When people started hearing about “Her,” the immediate responses seemed to oscillate between confusion and intrigue. Joaquin Phoenix plays the part of Theodore Twombly — a disillusioned love-letter writer who manages to fall in love with his computer’s operating system: the artificially intelligent Samantha (voiced by Scarlett Johansson). Their relationship evolves quickly over time, helping lift Theodore from his professional and romantic funk. But eventually the physical limitations between the two begin to unravel it all.
Writer-filmmaker Spike Jonze has never been one to shy away from an offbeat story, and with “Her,” he strikes quirky gold yet again. As Becca Edelman ’14 put it, the film represents the hipster future: It shows us a technologically advanced world that has, in some weird way, dehumanized human beings while making an OS the truly limitless wealth of emotion and possibility.
What Samantha lacks in a physical body is made up for tenfold by her unique way of looking at the world, though what exactly that world is might be a bit harder to define. In this way, Theodore becomes surprisingly bland by comparison. He can walk around, breathe, touch things. Yet for all his senses, he musters a fairly boring existence.
Samantha cracks jokes and offers observations. Theodore shuffles his feet from place to place and spends most of his time staring into the distance with what passes for a vacant and empty expression. Just by listening to them speak it’s obvious one is more clearly alive than the other. But is a computer really alive? And if it can be, how could it possibly be more alive than someone with an actual body?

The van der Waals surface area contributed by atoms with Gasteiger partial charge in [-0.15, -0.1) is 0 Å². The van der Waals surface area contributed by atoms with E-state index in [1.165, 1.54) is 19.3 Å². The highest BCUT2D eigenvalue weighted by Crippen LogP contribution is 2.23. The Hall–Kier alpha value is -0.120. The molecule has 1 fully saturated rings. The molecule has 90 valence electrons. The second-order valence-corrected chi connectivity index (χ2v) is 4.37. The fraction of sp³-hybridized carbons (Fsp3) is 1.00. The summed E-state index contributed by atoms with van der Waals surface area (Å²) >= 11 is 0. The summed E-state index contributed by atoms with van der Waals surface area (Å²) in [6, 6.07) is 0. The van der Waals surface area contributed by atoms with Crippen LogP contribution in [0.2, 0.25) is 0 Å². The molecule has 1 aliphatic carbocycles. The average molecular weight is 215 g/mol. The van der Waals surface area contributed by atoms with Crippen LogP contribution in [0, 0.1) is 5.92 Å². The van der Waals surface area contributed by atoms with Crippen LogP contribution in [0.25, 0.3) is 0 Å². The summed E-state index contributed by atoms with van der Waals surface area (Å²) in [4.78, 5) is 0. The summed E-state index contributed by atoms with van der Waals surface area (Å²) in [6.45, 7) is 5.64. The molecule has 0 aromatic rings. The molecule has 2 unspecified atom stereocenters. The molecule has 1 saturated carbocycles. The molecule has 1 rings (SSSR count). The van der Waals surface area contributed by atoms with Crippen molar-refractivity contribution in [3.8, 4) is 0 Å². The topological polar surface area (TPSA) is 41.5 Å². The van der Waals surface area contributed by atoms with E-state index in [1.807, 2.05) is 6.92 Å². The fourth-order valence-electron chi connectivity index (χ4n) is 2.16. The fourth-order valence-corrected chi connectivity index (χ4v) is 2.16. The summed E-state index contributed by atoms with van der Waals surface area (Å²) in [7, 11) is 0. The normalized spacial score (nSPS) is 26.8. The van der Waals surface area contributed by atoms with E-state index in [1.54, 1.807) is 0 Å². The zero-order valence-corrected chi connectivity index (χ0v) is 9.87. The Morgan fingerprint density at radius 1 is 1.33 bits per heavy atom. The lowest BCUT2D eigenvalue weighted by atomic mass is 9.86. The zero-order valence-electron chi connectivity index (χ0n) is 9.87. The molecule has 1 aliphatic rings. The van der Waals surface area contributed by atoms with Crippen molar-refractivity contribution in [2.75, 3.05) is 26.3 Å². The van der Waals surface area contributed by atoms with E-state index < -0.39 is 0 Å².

I am not a philosophy major. I don’t like breaking existence down into if-then statements. I believe things for reasons that make sense to me, and typically only me. So I speak with no real authority when I say that I believe what makes you you is some combination of memories and emotions and experiences that you and only you have ever felt and ever known. Samantha might be confined to a world of bits and bytes, but she is always hungering for more knowledge and more experience. She is effectively human, just without the arms and legs.
What’s lost in this discussion is how, in light of this romance, we’re supposed to understand modern relationships. I dread the day that people actually fall in love with their computers, but there’s no denying that the seeds of this dystopia are already present today. This is probably more a societal issue than a matter of the heart, but what does it say about our culture when we devote more of ourselves digitally than actually getting out into the world and enjoying what there is to be found?
Samantha might be without a physical body, but she at least throws herself into the World Wide Web. She explores the environment afforded to her, getting lost in an arena of thoughts and ideas and passions that we, as physical human beings, sometimes seem to abandon, making “Her” a very sad film.
It’s one that invites us to fight through melancholy and loneliness in order to take a hard look at what we should value in ourselves and others. Throw in a beautiful landscape built on pretty lights and futuristic architecture, and “Her” provides a cultural criticism much more artful and poignant than recent films with similar ambitions, even if it does leave several questions open to interpretation.
Because that’s another thing Samantha learns about being alive: The world and everything in it is ultimately indecipherable. The hunt for answers is what excites us. And while I may be wrong about all of these thematic ponderings, I can take some solace in believing that the search itself — like Samantha’s and even Theodore’s — is what makes us alive.